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PFD Activation Mechanisms Explained

Posted by Jeff Dusting on 30th Jun 2014

In this short post we explain the 3 common PFD activation mechanisms:

  • Manual activation
  • ProSensor
  • Hammar hydrostatic activation

The Manual Activation System

All inflatable PFDs contain a compressed carbon dioxide (CO2) cylinder that when pierced inflates the PFD bladder.

On a manually inflated jacket, the CO2 cylinder is pierced when the wearer pulse the activation handle or toggle.

All automatic PFDs also include a manual activation over-ride - over-riding the automatic system.   Note also, that all inflatable PFDs include an oral inflation tube, so if the CO2 cylinder fails (or some other problem), you can always inflate the bladder orally.

The ProSensor System Explained

The Pro Sensor Firing System is activated by contact with water. A compressed paper element dissolves to release a sprung needle which pierces the gas cylinder - the Prosensor is a dramatic improvement on the standard MK5 providing the user with a visual status indication, to confirm that the unit has been activated and whether the CO2 cylinder has been pierced -eradicating the possibility of accidentally fitting an empty gas cylinder.

The Pro Sensor is also available in manual only version, affording the user one point of status indication, to confirm if the unit has been manually activated. This unit also provides the added benifit of detecting if the CO2 cylinder has been pierced, eradicating the possibility of accidentally fitting an empty gas cylinder.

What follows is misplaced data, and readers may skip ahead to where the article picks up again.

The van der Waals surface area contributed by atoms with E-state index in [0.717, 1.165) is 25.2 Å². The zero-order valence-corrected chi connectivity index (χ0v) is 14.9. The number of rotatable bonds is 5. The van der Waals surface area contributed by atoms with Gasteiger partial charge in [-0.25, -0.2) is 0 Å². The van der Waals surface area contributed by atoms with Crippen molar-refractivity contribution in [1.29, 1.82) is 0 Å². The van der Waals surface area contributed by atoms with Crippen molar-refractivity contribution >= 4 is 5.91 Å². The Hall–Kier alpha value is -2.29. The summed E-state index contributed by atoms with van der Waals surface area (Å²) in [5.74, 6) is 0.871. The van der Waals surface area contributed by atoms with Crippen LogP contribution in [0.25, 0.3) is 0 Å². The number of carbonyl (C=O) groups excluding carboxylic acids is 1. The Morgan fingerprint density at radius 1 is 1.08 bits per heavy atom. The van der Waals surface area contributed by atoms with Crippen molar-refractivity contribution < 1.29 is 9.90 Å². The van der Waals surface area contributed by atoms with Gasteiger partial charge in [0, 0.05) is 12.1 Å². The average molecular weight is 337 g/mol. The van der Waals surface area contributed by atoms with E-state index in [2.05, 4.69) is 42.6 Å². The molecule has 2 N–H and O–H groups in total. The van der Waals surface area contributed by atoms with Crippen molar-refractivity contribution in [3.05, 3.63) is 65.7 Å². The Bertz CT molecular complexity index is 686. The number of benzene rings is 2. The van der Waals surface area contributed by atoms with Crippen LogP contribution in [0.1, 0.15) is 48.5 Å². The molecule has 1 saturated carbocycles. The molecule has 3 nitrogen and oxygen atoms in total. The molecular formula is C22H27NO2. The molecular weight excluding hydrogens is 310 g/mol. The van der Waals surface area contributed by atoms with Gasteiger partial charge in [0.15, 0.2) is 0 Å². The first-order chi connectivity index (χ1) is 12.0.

Sea, spray, or rainwater running downwards through the unit should not cause activation-only water flowing upwards will activate firing ... take a look at the short video of the 'fire-hose' test where a lucky test subject is fire-hosed with their deckvest on to demonstrate the protection against inadvertent inflation.


  • Very reliable activation when immersed
  • Easy to check and re-arm at sea
  • Easy to convert to ‘manual firing’ only
  • Pro Sensor has an indicator to show armed status
  • Water sensitive activation system
  • Uses a compressed paper capsule that dissolves and releases a spring to puncture the gas cylinder. (Pro Sensor has indictators to show status of cap and cylinder)
  • The cap is designed so that only water flowing upwards through the unit will cause it to activate. Water, spray and rain running down jacket will not cause activation.


  • Can be prone to accidental inflation in heavy breaking sea conditions or if stored in a damp, unventilated location
  • Cylinder can work loose over time so needs checking regularly
  • Cylinder can corrode/leak if stored damp
  • 3 year replacement date printed on firing cap  

The Hammar System Explained

The Hammar System (MA10 Hydrostatic inflation System) is activated by water pressure and will not inflate until the cap is approximately 10cm underwater A valve allows water into the firing head when water pressure exceeds a given spring pressure. This dissolves a compound that then releases a spring to fire the cylinder - a 33g CO2 bottle glued to backing plate inside the bladder.


  • Will not accidently inflate in very wet conditions
  • Cylinder is glued to firing head so will not work loose
  • Cylinder is contained inside the bladder so will not corrode
  • Single indicator clearly shows if unit is armed
  • 5 year expiry date on firing head

  • Considerations
  • More expensive rearming kit (more than double the cost of Pro Sensor kit) but you should not need to do this as often
  • Must use a Spinlock rearming kit as the manual handle is sewn into the head
  • More technical and more critical to rearm and repack
  • For reliable water access at 10cm depth, all air must be removed from the bladder. Air trapped in either the bladder during rearming or in the cover around the firing head can delay, or in extreme cases prevent the head from activating
  • Delayed inflation can also be caused if full immersion of the firing head is delayed by buoyant foul weather gear